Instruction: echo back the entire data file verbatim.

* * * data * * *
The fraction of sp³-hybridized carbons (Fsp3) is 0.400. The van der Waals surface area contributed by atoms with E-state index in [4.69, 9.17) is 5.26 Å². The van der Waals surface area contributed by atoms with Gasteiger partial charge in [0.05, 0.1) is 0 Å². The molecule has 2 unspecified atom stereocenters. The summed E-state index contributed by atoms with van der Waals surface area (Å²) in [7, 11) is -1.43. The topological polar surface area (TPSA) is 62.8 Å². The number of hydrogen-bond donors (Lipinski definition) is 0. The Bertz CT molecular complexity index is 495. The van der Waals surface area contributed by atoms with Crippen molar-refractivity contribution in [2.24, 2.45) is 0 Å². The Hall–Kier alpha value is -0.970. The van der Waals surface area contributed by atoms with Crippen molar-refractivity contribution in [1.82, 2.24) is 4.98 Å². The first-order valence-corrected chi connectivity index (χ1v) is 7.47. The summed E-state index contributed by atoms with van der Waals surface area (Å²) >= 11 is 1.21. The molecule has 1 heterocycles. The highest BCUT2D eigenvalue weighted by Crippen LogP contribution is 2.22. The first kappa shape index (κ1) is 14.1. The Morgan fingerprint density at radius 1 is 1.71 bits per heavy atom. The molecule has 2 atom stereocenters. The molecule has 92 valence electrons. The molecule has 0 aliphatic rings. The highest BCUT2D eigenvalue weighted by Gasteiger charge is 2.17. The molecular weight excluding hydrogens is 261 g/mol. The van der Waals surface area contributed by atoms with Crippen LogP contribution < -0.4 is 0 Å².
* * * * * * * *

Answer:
The fraction of sp³-hybridized carbons (Fsp3) is 0.400. The van der Waals surface area contributed by atoms with E-state index in [4.69, 9.17) is 5.26 Å². The van der Waals surface area contributed by atoms with Gasteiger partial charge in [0.05, 0.1) is 0 Å². The molecule has 2 unspecified atom stereocenters. The summed E-state index contributed by atoms with van der Waals surface area (Å²) in [7, 11) is -1.43. The topological polar surface area (TPSA) is 62.8 Å². The number of hydrogen-bond donors (Lipinski definition) is 0. The Bertz CT molecular complexity index is 495. The van der Waals surface area contributed by atoms with Crippen molar-refractivity contribution in [2.24, 2.45) is 0 Å². The Hall–Kier alpha value is -0.970. The van der Waals surface area contributed by atoms with Crippen molar-refractivity contribution in [1.82, 2.24) is 4.98 Å². The first-order valence-corrected chi connectivity index (χ1v) is 7.47. The summed E-state index contributed by atoms with van der Waals surface area (Å²) >= 11 is 1.21. The molecule has 1 heterocycles. The highest BCUT2D eigenvalue weighted by Crippen LogP contribution is 2.22. The first kappa shape index (κ1) is 14.1. The Morgan fingerprint density at radius 1 is 1.71 bits per heavy atom. The molecule has 2 atom stereocenters. The molecule has 92 valence electrons. The molecule has 0 aliphatic rings. The highest BCUT2D eigenvalue weighted by Gasteiger charge is 2.17. The molecular weight excluding hydrogens is 261 g/mol. The van der Waals surface area contributed by atoms with Crippen LogP contribution < -0.4 is 0 Å².